|Publication number||US5928755 A|
|Application number||US 08/819,682|
|Publication date||Jul 27, 1999|
|Filing date||Mar 17, 1997|
|Priority date||Mar 17, 1997|
|Publication number||08819682, 819682, US 5928755 A, US 5928755A, US-A-5928755, US5928755 A, US5928755A|
|Inventors||Joseph Kenneth Mullen|
|Original Assignee||Joseph K. Mullen|
|Export Citation||BiBTeX, EndNote, RefMan|
|Patent Citations (2), Referenced by (8), Classifications (18), Legal Events (9)|
|External Links: USPTO, USPTO Assignment, Espacenet|
1. Field of the invention
The present invention relates to a 16"×16"×2.3/8" vinyl covered layers of polyurethane and polyethylene that has been created into a cushion that can be placed beneath the head to reduce and prevent head and facial injury that occurs with acting out children and youth who engage in self harming head banging and face rubbing behavior when they are being physically held or restrained by adult caretakers in prone (face down) or supine (face up) positions on the floor or ground.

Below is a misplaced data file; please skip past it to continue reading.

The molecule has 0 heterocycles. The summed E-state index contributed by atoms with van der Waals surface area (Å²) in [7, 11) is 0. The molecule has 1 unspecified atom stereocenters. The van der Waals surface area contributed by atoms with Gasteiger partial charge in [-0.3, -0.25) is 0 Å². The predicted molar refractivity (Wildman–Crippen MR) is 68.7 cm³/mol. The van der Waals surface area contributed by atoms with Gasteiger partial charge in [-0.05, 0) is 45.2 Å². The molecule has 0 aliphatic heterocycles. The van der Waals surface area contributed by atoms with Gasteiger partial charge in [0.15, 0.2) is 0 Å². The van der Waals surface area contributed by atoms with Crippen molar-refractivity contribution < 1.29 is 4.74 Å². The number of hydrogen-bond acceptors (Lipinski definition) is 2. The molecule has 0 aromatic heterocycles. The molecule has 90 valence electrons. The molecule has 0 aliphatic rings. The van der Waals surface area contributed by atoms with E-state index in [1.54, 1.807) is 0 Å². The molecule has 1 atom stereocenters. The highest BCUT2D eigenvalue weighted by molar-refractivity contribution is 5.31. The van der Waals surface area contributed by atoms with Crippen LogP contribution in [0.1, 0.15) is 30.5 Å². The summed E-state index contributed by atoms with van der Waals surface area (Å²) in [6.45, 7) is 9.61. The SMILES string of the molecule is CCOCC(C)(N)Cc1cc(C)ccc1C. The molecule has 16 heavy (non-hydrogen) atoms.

Teachers and youth care personnel who work with disturbed, delinquent and immature youth are often called upon to physically hold (restrain) these youth/students when they engage in aggressive and tantrum like behavior. Often, the acting out that occurs may become so threatening to the well being of the youth, others in the environment or valuable property that they must be held in floor control positions. (Restraint positions that are employed on the floor/ground in which the youth will be placed in a prone (face down) or supine (face up),laying position with staff restraining their movement by holding a combination of arms/legs/torso.) When these restraint positions are employed the youth being held often resort to head banging and/or face rubbing behavior. Obviously, these behaviors can be harmful to the youth in that they may cause head injury such as concussions as well as, contusions of the face. While potential injury might be prevented by stabilizing the head of the youth in question, such intervention is not an accepted practice in the field as neck injury can result when the head is held in a stable position and the youth continues to attempt movement. In fact, teachers and youth care workers are taught not to hold the head of the youth when this behavior occurs. However, they are advised to find something in the environment that can be placed beneath the head to reduce impact and friction. What exists in the environment is not always ideal. Typically a soft pillow might be used, however this intervention can lead to a higher level of risk in that the youth can bury their face in the pillow and reduce their intake of oxygen. The latter intervention has been associated with several cases in which the youth in question was asthmatic. In these cases, follow up investigations pointed out that the soft pillow may have played a part in stimulating an asthmatic seizure resulting in suffocation. This writer acted as expert witness in such a case in Lehigh County Pennsylvania. (Tallyman v. Kids Peace 1996) In this case Jason Tallyman, a twelve year old resident of Kids Peace (residential care program for disturbed youth in Allentown, Pennsylvania) died while being restrained in a prone position where a soft pillow was employed to reduce head injury. Jason was asthmatic. Medical testimony suggested that an asthmatic seizure might have been involved with Jason's suffocation.